Department recommends best practices to prevent discriminatory uses of artificial intelligence in tenant screening and advertising of housing and housing-related services.

WASHINGTON - Today, the U.S. Department of Housing and Urban Development (HUD) released two guidance documents addressing the application of the Fair Housing Act to two areas in which the use of artificial intelligence poses particular concerns: the tenant screening process and its application to the advertising of housing opportunities through online platforms that use targeted ads. Today’s announcement is in accordance with President Joe Biden’s Executive Order, which called on HUD to provide guidance to combat discrimination enabled by automated or algorithmic tools used to make decisions about access to housing and in other real estate-related transactions.

“Under this Administration, HUD is committed to fully enforcing the Fair Housing Act and rooting out all forms of discrimination in housing,” said HUD Acting Secretary Adrianne Todman. “Today, we have released new guidance to ensure that our partners in the private sector who utilize artificial intelligence and algorithms are aware of how the Fair Housing Act applies to these practices.”

“The Fair Housing Act prohibits discrimination on the basis of race, color, national origin, religion, sex (including gender and sexual orientation), disability, and familial status,” said Demetria McCain, Principal Deputy Assistant Secretary Fair Housing and Equal Opportunity. “Housing providers, tenant screening companies, advertisers, and online platforms should be aware that the Fair Housing Act applies to tenant screening and the advertising of housing, including when artificial intelligence and algorithms are used to perform these functions.”

The tenant screening guidance describes fair housing issues created by tenant screening practices, including the increasing use of third-party screening companies to aid with tenant screening decisions and the emerging use of machine learning and artificial intelligence. The guidance also suggests best practices for fair, transparent, and non-discriminatory tenant screening policies, for both housing providers and companies that offer tenant screening services.

The Fair Housing Act prohibits both intentional housing discrimination and housing practices that have an unjustified discriminatory effect. Housing providers and tenant screening companies both have a role to play in ensuring that tenant screenings are transparent, accurate, and fair. The tenant screening guidance makes clear that use of third-party screening companies, including those that use artificial intelligence or other advanced technologies, must comply with the Fair Housing Act, and ensure that all housing applicants are given an equal opportunity to be evaluated on their own merit.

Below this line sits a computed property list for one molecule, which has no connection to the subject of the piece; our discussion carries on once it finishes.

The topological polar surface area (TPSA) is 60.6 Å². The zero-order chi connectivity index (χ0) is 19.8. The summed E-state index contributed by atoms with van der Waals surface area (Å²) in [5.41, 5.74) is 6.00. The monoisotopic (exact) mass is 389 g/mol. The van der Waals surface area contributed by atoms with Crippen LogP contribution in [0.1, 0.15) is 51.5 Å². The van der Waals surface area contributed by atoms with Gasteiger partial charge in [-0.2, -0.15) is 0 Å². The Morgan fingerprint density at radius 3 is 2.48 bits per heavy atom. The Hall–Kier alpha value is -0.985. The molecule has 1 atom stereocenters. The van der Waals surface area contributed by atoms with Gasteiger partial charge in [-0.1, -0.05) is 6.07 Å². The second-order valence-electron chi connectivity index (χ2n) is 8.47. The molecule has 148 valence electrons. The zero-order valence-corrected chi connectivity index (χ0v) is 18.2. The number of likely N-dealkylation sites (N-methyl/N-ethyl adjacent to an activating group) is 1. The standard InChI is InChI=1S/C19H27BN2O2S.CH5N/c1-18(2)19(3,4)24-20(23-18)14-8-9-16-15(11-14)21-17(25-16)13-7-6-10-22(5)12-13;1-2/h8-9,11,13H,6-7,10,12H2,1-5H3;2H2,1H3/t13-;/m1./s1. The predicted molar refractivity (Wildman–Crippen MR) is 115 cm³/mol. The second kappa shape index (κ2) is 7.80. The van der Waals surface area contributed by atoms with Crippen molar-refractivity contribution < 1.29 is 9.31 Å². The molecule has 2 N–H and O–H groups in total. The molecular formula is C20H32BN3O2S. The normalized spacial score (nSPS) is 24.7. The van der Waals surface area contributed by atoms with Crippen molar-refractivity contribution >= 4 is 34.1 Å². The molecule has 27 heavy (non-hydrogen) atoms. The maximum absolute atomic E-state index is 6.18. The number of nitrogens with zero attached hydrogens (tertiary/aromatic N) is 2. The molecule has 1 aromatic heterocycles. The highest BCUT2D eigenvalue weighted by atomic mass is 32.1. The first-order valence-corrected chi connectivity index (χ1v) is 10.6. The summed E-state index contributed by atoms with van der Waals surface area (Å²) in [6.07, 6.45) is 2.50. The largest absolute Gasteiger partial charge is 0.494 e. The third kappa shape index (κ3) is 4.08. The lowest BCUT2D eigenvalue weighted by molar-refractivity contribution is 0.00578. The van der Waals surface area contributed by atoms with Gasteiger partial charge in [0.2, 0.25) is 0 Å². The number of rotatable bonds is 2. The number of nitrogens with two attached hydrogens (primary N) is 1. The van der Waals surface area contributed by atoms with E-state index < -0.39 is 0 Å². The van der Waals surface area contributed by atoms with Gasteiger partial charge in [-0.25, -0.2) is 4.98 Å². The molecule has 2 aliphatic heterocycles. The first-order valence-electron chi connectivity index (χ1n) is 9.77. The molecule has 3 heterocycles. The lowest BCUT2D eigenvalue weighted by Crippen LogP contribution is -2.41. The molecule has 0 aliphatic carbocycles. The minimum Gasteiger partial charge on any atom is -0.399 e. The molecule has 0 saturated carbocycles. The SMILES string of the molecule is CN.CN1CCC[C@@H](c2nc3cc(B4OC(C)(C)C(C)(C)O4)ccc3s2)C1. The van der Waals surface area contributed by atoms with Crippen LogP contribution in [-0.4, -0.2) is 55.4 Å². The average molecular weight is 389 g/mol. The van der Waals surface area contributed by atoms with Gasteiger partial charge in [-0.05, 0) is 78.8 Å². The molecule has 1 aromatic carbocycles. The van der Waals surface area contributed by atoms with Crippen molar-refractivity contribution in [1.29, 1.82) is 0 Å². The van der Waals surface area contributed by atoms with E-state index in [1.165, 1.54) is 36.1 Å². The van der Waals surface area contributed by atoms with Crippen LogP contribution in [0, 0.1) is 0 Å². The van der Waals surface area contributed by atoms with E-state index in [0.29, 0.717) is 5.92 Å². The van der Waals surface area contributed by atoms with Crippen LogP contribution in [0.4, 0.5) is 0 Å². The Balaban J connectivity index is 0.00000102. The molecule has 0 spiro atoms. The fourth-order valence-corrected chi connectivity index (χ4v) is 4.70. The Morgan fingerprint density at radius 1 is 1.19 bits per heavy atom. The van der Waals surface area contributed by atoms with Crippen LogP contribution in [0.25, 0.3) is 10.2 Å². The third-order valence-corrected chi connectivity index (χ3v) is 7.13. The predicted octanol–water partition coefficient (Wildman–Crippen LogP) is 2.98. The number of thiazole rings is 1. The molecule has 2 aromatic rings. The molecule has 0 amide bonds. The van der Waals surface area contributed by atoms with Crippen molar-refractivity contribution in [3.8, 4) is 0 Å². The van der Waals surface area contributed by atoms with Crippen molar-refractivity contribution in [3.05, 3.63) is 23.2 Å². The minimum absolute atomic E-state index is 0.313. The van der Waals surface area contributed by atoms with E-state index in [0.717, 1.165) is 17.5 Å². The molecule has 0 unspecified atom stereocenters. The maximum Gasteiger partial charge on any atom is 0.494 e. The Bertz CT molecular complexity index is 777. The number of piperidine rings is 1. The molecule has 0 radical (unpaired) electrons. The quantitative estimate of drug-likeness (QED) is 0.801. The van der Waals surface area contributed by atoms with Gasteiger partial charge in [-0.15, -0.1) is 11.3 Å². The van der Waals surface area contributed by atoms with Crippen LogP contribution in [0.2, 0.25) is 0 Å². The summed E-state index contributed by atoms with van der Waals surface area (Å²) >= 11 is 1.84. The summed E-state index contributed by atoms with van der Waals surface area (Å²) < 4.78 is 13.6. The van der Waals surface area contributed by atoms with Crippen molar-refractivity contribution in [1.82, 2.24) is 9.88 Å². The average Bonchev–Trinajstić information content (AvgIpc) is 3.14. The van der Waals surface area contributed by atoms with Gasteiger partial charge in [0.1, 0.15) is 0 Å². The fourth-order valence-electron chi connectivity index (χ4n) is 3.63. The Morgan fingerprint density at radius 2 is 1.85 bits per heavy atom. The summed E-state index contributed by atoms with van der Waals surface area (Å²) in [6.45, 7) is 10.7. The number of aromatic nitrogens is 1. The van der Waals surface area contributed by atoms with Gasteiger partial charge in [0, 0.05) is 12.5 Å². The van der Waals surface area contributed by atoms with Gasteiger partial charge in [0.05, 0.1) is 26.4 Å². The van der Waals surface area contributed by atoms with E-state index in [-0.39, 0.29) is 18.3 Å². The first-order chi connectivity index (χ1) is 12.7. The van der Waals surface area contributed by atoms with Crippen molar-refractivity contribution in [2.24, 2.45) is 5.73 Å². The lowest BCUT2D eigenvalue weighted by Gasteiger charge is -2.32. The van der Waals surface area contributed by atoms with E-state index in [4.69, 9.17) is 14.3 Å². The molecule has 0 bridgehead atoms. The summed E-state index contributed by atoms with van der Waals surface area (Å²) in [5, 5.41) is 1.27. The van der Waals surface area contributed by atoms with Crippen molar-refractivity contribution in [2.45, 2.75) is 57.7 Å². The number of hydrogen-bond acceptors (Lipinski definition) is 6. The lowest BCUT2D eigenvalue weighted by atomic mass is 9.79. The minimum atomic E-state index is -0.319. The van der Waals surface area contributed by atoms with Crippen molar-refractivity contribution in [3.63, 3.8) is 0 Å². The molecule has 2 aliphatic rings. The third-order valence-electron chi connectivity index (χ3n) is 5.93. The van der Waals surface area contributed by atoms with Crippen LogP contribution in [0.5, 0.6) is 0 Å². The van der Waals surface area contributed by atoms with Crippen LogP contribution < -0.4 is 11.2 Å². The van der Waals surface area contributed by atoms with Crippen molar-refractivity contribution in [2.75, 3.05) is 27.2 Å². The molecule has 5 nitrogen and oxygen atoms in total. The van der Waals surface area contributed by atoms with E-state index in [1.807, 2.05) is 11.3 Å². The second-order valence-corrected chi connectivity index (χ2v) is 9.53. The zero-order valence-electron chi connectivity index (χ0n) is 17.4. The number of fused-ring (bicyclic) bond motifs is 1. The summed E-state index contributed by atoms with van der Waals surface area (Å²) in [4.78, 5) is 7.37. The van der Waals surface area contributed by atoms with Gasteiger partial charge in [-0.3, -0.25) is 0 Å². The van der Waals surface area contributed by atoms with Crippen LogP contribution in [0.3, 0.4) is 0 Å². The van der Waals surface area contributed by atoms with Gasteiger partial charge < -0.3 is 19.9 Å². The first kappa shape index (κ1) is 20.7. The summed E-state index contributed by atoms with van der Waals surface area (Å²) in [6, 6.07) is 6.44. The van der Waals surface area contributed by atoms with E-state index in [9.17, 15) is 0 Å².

Read the tenant screening guidance here.

Advertisers and online platforms should be alert about the risks of deploying targeting advertisement tools for ads covered by the Fair Housing Act. Violations of the Act may occur when certain ad targeting and delivery functions unlawfully deny consumers information about housing opportunities based on the consumers’ protected characteristics. Violations of the Act may also occur when ad targeting and delivery functions are used, on the basis of protected characteristics, to target vulnerable consumers for predatory products or services, display content that could discourage or deter potential consumers, or charge different amounts for delivered advertisements.

Read the guidance for use of online platforms here.

The release of these guidance documents follows HUD’s pledge in an April 4 joint statement with other federal agencies to enforce civil rights laws as new technologies like artificial intelligence become more common. HUD’s release of the tenant screening guidance also fulfils a commitment HUD made in the Biden-Harris Administration’s Blueprint for a Renters Bill of Rights.

People who believe they are the victims of housing discrimination should contact HUD at (800) 669-9777 (voice) or (800) 927-9275 (TTY) or file a complaint here: